Tis About Lit and Reading It

Category Archives: Poetry

Oh two posts in two days, I must be on a roll.

As the summer break is coming to an end, students must once again break out of the comfortable cushion that the holidays naturally carve for themselves. Tis only natural. So it is also natural for any Literature student to acquire these books, in the pursuit of learning and education (“pssssht”).

Interestingly, I am not doing any British modules this semester. While it was an adventure reading Crusoe and romping between 18th and 20th Century Britain. I have decided to take time-travelling to a whole new level by traipsing into the weirdness of Sci-Fi and Fantasy. Initially rather reluctant to take this module, my love for fantasy literature (Yes, I am a closet Harry Potter, C S Lewis and Diana Wynne Jones – God bless her soul-  fan) has pushed me to study it as a serious pursuit. I cannot help but wonder if my passion will be dulled by such intense study of literary theory of magic.

Also, I am rather excited about studying American and Asian American Literature, I suppose they would make a fascinating combination of modules. The White Man’s perspective and the Eastern perspective of said White Man.

The following is the booklist. I have realised that I am rather inefficient at keeping track of what I read so do bear with me as I try to cross them out on this list. So mechanical but much needed, yes?

EN3243: Science Fiction and Fantasy

Ender’s Game, Orson Scott Card

Hexwood, Diana Wynne Jones

Miles Errant, Lois McmAster Bujold

Anno Dracula, Kim Newman

Snow Crash, Neal Stephenson

Ilium, Dan Simmons

A Philosophical Investigation, Philip Kerr

EN3234: Asian American Literature

The Woman Warrior, Maxine Hong Kingston

M Butterfly, David Henry Huang

Jasmine, Bharati Mukherjee

Sister Swing, Shirley Geok-lin Lim (just finished reading).

Selected writings (handout) of Garrett Hongo, Wakako Yamauchi, Carlos Bulosan, Bienvenido Santos, Russell Leong and others.

EN3231: American Literature

“Self-Reliance”, Ralph Waldo Emerson

“American Scholar”, Ralph Waldo Emerson

“Young Goodman Brown”, Nathanial Hawthorne

The Scarlet Letter, Nathaniel Hawthorne

“Civil Disobedience”, Henry David Thoreau

“Bartleby, the Scrivener”. Herman Melville

Narrative of the Life of Frederick Douglass, Frederick Douglass

“Paradise of Bachelors, Tartarus of Maids”, Herman Melville


Available at Kinokuniya (Singapore) at 40.14$.

The Andreas sisters were raised on books – their family motto might as well be, ‘There’s no problem a library card can’t solve.’” – Summary taken from Eleanor Brown’s website.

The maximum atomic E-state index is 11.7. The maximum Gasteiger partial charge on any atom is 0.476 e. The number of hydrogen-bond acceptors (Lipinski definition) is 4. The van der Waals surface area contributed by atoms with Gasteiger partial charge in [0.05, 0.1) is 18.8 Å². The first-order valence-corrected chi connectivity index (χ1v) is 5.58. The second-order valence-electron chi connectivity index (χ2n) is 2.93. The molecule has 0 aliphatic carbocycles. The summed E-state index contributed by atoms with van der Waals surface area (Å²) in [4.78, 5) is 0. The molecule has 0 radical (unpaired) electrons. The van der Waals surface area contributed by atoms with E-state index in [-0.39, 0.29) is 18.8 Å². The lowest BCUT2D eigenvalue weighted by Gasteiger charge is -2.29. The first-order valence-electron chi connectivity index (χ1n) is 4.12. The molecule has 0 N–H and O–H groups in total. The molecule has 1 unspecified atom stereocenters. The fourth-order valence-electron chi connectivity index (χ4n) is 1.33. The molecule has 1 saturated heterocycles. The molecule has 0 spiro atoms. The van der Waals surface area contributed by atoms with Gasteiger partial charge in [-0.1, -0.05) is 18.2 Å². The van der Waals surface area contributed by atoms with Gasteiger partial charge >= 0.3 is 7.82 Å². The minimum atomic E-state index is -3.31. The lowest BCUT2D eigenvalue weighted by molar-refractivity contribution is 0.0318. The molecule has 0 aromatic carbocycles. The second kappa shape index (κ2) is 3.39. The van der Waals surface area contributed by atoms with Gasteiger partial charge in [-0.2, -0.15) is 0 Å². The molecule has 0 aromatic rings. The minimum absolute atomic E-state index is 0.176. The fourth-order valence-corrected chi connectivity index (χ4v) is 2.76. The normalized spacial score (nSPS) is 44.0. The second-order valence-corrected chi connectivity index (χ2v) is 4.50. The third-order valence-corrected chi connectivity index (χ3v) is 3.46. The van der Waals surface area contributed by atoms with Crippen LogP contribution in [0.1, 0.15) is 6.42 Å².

Indeed, I was hooked from reading this very quote, perhaps it appealed to the Shakespeare geek in me or that I enjoy everything to do with Literature that is cleverly interwoven into texts, especially one so wonderfully written by Brown.

Yes, the use of the hyperbole is justified if you read the excerpt to her novel.

Of course, first impressions can be deceiving. But who cares? My literary appetite knows no boundaries and is hankering for a read of this  novel.

Of late, there has been a trend of writing “literally literary” novels, joining the ranks of books like The Guernsey Literary and Potato Peel Pie by Mary Ann Shaffer and Annie Barrows (an epistolary novel) and one of the earliest I can remember reading, Love Walked In by Marisa De Los Santos. Some may mourn its lack of originality but really, I enjoy it because of the clever textual references. For the elitist in me, it works as an ego-booster.

And when one looks at Modern/Post-Modern books, you’ll realise that there is a trickling-down of original scripts, words, phrases, wit. And you start to realise.. There is a limit. Unfortunately, writers do not have the luxury of languishing in the sun or be trapped in their ivory tower. And writers are still human. And humans imitate each other. And yes, this is linked to Oranges Are Not The Only Fruit.

Writers like Winterson today rewrite words and texts so much so that this recycled material is made new. It is almost a religious process, which brings to mine several Biblical verses (Does 2 Corinthians ring a bell?). They recognise that there is no longer any sense of originality, that they do not reflect reality but rather, it participates in reality’s deceit and hypocrisy.

The natural step would be to re-write, re-construct and re-cycle.

“People like to separate storytelling which is not fact from history which is fact. They do this so that they know what to believe and what not to believe… Knowing what to believe had its advantages. It built an empire and kept people where they belonged, in the bright realm of the wallet…” – Winterson, Jeanette. Oranges Are Not The Only Fruit. Chapter: Deuteronomy.

It is something for you to think about really. Shakespeare too is re-written so many times, though purists may mourn, the essential core remains unchanged. And perhaps I will go so far as to say that it too remains untainted. Indeed, it is wonderful that the possibilities are endless in Literature.